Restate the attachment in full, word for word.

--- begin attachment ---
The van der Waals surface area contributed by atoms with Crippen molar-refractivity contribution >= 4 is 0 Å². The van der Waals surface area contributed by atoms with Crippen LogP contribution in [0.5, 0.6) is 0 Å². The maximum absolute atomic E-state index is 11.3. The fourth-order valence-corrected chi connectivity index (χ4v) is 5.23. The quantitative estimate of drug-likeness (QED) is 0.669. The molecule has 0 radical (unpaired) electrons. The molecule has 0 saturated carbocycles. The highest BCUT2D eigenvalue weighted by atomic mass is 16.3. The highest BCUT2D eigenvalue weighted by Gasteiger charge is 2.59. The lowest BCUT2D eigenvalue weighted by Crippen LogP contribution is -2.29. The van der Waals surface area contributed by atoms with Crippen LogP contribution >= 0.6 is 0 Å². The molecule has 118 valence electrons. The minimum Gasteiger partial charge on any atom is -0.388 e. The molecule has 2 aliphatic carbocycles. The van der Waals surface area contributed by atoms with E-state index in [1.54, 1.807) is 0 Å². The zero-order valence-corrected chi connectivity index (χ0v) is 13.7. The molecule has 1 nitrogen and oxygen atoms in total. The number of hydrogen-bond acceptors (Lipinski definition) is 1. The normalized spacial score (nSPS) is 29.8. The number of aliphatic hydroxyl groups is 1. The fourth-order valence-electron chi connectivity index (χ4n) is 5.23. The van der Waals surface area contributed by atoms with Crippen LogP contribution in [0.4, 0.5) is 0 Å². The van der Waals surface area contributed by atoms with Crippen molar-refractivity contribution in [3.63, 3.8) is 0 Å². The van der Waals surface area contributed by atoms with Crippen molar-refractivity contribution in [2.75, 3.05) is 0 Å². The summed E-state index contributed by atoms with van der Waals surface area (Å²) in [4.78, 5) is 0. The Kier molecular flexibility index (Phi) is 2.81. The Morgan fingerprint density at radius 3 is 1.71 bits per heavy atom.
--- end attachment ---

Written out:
The van der Waals surface area contributed by atoms with Crippen molar-refractivity contribution >= 4 is 0 Å². The van der Waals surface area contributed by atoms with Crippen LogP contribution in [0.5, 0.6) is 0 Å². The maximum absolute atomic E-state index is 11.3. The fourth-order valence-corrected chi connectivity index (χ4v) is 5.23. The quantitative estimate of drug-likeness (QED) is 0.669. The molecule has 0 radical (unpaired) electrons. The molecule has 0 saturated carbocycles. The highest BCUT2D eigenvalue weighted by atomic mass is 16.3. The highest BCUT2D eigenvalue weighted by Gasteiger charge is 2.59. The lowest BCUT2D eigenvalue weighted by Crippen LogP contribution is -2.29. The van der Waals surface area contributed by atoms with Crippen LogP contribution >= 0.6 is 0 Å². The molecule has 118 valence electrons. The minimum Gasteiger partial charge on any atom is -0.388 e. The molecule has 2 aliphatic carbocycles. The van der Waals surface area contributed by atoms with E-state index in [1.54, 1.807) is 0 Å². The zero-order valence-corrected chi connectivity index (χ0v) is 13.7. The molecule has 1 nitrogen and oxygen atoms in total. The number of hydrogen-bond acceptors (Lipinski definition) is 1. The normalized spacial score (nSPS) is 29.8. The number of aliphatic hydroxyl groups is 1. The fourth-order valence-electron chi connectivity index (χ4n) is 5.23. The van der Waals surface area contributed by atoms with Crippen LogP contribution in [0.4, 0.5) is 0 Å². The van der Waals surface area contributed by atoms with Crippen molar-refractivity contribution in [3.63, 3.8) is 0 Å². The van der Waals surface area contributed by atoms with Crippen molar-refractivity contribution in [2.75, 3.05) is 0 Å². The summed E-state index contributed by atoms with van der Waals surface area (Å²) in [4.78, 5) is 0. The Kier molecular flexibility index (Phi) is 2.81. The Morgan fingerprint density at radius 3 is 1.71 bits per heavy atom.